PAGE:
CoreLogic’s latest Home Price Index (HPI) and HPI Forecast for June 2021 has found that home prices nationwide increased 17.2% compared to June 2020, a rate not seen since the late-1970s. On a month-over-month basis, home prices increased by 2.3% compared to May 2021. Home price gains are projected to slow to a 3.2% increase by June 2022, as ongoing affordability challenges may deter some potential buyers, as an uptick in new for-sale listings cause a slowdown in home price growth.
“Home prices have been rising in the mid-single digits for some years now. The recent surge to double-digit price jumps reflect the convergence of exceptional demand and persistent low supply,” said Frank Martell, President and CEO of CoreLogic. “With plenty of cash on the sidelines, along with very low mortgage rates, prices are heading up and affordability will become a more acute issue for the foreseeable future.”
Factor in still-low mortgage rates under the 3% mark, mortgage purchase apps have seen a slight uptick in the past week despite the continued record high prices. However, CoreLogic projects home price gains may slow over the next 12 months as demand moderates and for-sale inventory rises.
In June, appreciation of detached properties (19.1%) was the highest measured since the inception of the HPI and nearly double that of attached properties (10.7%), as prospective buyers continued to seek more living space and lower density communities.
Pandemic-related factors such as the need for more space to accommodate remote work situations, or more square footage for families spending more time at home have played a role in the rise in prices.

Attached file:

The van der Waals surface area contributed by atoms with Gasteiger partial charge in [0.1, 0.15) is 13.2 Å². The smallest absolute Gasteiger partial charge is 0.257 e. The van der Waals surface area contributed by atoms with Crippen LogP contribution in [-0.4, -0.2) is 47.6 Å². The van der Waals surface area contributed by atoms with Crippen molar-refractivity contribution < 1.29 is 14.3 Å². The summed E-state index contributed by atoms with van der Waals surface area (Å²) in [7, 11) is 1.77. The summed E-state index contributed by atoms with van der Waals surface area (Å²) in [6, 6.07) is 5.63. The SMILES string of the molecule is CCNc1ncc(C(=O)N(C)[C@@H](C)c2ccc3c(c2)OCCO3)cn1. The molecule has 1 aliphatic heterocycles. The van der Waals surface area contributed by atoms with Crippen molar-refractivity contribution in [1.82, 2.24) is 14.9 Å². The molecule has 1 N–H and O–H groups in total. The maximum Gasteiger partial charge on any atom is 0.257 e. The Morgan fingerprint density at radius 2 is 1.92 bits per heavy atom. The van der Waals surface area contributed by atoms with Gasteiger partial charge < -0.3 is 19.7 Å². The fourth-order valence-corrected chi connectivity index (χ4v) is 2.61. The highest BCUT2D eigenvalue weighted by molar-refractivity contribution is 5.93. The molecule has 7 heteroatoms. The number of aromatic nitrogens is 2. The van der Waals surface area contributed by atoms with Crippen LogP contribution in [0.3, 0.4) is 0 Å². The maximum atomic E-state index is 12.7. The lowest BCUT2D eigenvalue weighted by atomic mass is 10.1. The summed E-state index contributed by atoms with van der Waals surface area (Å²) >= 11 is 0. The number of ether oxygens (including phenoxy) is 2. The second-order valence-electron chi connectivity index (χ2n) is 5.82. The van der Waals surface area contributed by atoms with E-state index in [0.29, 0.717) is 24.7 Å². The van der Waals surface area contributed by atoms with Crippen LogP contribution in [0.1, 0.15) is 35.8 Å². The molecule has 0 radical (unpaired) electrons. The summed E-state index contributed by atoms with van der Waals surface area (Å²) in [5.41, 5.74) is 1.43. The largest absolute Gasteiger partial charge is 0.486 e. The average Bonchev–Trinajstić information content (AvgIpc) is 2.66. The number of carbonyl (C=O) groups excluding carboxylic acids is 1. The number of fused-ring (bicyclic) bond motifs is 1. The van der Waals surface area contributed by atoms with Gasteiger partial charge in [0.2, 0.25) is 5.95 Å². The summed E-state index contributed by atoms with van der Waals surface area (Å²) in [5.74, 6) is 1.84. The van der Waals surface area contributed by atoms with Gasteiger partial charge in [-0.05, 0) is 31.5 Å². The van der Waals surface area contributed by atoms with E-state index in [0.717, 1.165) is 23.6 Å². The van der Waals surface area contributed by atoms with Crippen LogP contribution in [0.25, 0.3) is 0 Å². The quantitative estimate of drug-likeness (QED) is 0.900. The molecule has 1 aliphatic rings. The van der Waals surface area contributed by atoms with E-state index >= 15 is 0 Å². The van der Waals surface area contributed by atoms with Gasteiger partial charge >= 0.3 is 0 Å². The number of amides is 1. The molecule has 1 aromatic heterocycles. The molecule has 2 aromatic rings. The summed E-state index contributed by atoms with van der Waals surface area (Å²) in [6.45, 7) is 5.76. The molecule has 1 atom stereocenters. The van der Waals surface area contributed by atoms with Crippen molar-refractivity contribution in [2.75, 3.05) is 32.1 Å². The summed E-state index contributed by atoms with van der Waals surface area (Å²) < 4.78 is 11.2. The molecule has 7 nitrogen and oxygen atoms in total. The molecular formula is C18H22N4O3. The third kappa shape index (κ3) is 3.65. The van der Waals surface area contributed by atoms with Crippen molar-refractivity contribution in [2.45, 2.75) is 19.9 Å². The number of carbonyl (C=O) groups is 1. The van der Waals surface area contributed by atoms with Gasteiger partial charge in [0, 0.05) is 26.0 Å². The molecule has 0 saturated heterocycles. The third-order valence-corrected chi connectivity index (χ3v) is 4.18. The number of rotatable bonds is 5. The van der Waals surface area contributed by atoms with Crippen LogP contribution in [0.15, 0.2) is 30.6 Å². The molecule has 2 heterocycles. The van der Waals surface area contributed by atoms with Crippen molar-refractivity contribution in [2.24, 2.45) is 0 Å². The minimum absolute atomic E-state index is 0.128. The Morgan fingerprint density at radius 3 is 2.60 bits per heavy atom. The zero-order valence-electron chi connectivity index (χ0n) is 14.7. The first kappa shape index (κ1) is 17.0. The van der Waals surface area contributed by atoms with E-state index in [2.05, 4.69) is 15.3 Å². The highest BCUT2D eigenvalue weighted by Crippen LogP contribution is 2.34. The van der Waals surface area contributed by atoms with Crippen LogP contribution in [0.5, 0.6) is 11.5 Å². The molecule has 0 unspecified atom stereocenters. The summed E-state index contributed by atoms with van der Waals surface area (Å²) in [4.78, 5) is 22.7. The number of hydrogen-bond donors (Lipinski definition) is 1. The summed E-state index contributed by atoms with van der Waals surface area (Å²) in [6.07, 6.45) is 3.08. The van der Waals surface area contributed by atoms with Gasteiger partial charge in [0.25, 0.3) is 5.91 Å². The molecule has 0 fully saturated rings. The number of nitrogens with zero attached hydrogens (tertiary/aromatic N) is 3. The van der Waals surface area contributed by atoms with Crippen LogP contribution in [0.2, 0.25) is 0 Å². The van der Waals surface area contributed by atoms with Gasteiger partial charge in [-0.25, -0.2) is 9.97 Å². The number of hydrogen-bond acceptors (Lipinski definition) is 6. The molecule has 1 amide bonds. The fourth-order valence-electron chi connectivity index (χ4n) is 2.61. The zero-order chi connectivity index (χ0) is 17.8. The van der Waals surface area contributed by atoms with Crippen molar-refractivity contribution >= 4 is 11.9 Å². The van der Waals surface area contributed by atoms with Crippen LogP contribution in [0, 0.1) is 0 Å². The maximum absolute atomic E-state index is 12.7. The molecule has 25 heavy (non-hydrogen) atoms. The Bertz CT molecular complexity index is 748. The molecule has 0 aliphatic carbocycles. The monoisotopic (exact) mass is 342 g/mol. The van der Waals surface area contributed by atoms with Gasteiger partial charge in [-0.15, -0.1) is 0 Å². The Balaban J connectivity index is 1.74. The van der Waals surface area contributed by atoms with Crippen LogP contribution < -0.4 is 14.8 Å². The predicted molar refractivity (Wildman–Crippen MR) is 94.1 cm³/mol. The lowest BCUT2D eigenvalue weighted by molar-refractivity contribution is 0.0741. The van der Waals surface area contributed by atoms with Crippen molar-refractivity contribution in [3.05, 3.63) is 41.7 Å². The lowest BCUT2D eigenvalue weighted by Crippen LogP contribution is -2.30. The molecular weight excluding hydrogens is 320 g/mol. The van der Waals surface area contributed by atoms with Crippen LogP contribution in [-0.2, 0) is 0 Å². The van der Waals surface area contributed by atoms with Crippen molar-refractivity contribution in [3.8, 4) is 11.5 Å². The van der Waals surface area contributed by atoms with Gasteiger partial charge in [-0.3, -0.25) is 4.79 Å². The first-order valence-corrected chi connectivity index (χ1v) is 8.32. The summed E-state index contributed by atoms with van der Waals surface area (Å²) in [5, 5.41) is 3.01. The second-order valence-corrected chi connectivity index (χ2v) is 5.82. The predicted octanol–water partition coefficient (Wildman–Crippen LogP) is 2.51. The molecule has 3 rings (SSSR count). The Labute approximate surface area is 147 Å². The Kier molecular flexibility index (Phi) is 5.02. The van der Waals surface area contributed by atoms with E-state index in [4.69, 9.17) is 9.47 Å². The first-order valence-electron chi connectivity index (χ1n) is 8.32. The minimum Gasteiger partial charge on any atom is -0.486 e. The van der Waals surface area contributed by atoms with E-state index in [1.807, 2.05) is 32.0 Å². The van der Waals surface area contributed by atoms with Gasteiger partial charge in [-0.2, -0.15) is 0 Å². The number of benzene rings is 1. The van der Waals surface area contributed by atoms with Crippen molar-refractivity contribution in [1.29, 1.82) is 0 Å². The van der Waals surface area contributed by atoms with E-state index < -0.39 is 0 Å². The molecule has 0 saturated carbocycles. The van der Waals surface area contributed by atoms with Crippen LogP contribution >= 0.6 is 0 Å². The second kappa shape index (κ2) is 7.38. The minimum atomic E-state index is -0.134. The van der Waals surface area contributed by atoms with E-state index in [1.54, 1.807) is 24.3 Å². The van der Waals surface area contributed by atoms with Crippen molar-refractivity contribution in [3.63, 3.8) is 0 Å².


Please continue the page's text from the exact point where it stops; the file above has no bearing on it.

With prices rising, affordability is quickly becoming a major barrier to potential homeowners, especially millennials.
"For most young adults, buying a home is an increasingly unattainable goal," said Nigel Wilson, Chief Executive at Legal & General Group, which conducted a recent study on millennial homeownership. "Millennials we studied cited crushing student and medical debt, and the failure of wages to keep up with the cost of living as accelerators of this generational problem of unaffordable housing. If you’re under the age of 40, you’re part of a generation that needs access to a bigger and more broadly available supply of affordable housing than currently exists."
CoreLogic found that home prices rose sharply in the west in June, with the top 10 greatest year-over-year price changes occurring in the following states, as homebuyers seek out more affordable locations with lower population density and attractive outdoor amenities.
- Idaho: 34.2%
- Arizona: 26.1%
- Montana: 24.3%
- Utah: 23.4%
- Washington: 21.6%
- Vermont: 21.2%
- Rhode Island: 20.1%
- Nevada: 19.9%
- Oregon: 19.7%
- Connecticut: 19.6%
“The pandemic sparked an increase in buyer desire for lower density neighborhoods and more living space—both inside and outside their home,” said Dr. Frank Nothaft, Chief Economist at CoreLogic. “Communities with single-family detached houses fill this need. Detached homes had the highest annual growth in June since the inception of the CoreLogic Home Price Index in 1976.”